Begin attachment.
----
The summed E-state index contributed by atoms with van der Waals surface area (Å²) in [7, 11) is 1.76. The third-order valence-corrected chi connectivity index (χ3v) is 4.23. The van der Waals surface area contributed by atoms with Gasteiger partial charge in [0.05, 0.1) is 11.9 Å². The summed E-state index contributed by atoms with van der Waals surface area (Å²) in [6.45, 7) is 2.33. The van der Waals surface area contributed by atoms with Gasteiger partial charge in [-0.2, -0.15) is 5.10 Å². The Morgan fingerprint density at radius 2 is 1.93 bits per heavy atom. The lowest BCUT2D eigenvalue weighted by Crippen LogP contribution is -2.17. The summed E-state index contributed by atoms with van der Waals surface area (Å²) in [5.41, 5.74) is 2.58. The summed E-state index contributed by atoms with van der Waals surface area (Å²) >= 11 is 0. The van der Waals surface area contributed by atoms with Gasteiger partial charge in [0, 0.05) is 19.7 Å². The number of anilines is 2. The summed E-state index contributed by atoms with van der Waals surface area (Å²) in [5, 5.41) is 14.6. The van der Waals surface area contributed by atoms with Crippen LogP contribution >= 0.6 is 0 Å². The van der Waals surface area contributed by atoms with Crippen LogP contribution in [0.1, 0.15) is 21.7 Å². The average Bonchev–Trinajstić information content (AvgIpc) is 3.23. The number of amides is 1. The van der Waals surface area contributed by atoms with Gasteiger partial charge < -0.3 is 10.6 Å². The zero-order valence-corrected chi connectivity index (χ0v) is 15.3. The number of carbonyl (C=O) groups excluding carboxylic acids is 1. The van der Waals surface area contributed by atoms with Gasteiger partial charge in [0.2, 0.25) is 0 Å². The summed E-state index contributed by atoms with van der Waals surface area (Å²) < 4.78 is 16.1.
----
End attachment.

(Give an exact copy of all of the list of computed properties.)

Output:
The summed E-state index contributed by atoms with van der Waals surface area (Å²) in [7, 11) is 1.76. The third-order valence-corrected chi connectivity index (χ3v) is 4.23. The van der Waals surface area contributed by atoms with Gasteiger partial charge in [0.05, 0.1) is 11.9 Å². The summed E-state index contributed by atoms with van der Waals surface area (Å²) in [6.45, 7) is 2.33. The van der Waals surface area contributed by atoms with Gasteiger partial charge in [-0.2, -0.15) is 5.10 Å². The Morgan fingerprint density at radius 2 is 1.93 bits per heavy atom. The lowest BCUT2D eigenvalue weighted by Crippen LogP contribution is -2.17. The summed E-state index contributed by atoms with van der Waals surface area (Å²) in [5.41, 5.74) is 2.58. The summed E-state index contributed by atoms with van der Waals surface area (Å²) >= 11 is 0. The van der Waals surface area contributed by atoms with Gasteiger partial charge in [0, 0.05) is 19.7 Å². The number of anilines is 2. The summed E-state index contributed by atoms with van der Waals surface area (Å²) in [5, 5.41) is 14.6. The van der Waals surface area contributed by atoms with Crippen LogP contribution >= 0.6 is 0 Å². The van der Waals surface area contributed by atoms with Crippen LogP contribution in [0.1, 0.15) is 21.7 Å². The average Bonchev–Trinajstić information content (AvgIpc) is 3.23. The number of amides is 1. The van der Waals surface area contributed by atoms with Gasteiger partial charge < -0.3 is 10.6 Å². The zero-order valence-corrected chi connectivity index (χ0v) is 15.3. The number of carbonyl (C=O) groups excluding carboxylic acids is 1. The van der Waals surface area contributed by atoms with Gasteiger partial charge in [0.2, 0.25) is 0 Å². The summed E-state index contributed by atoms with van der Waals surface area (Å²) < 4.78 is 16.1.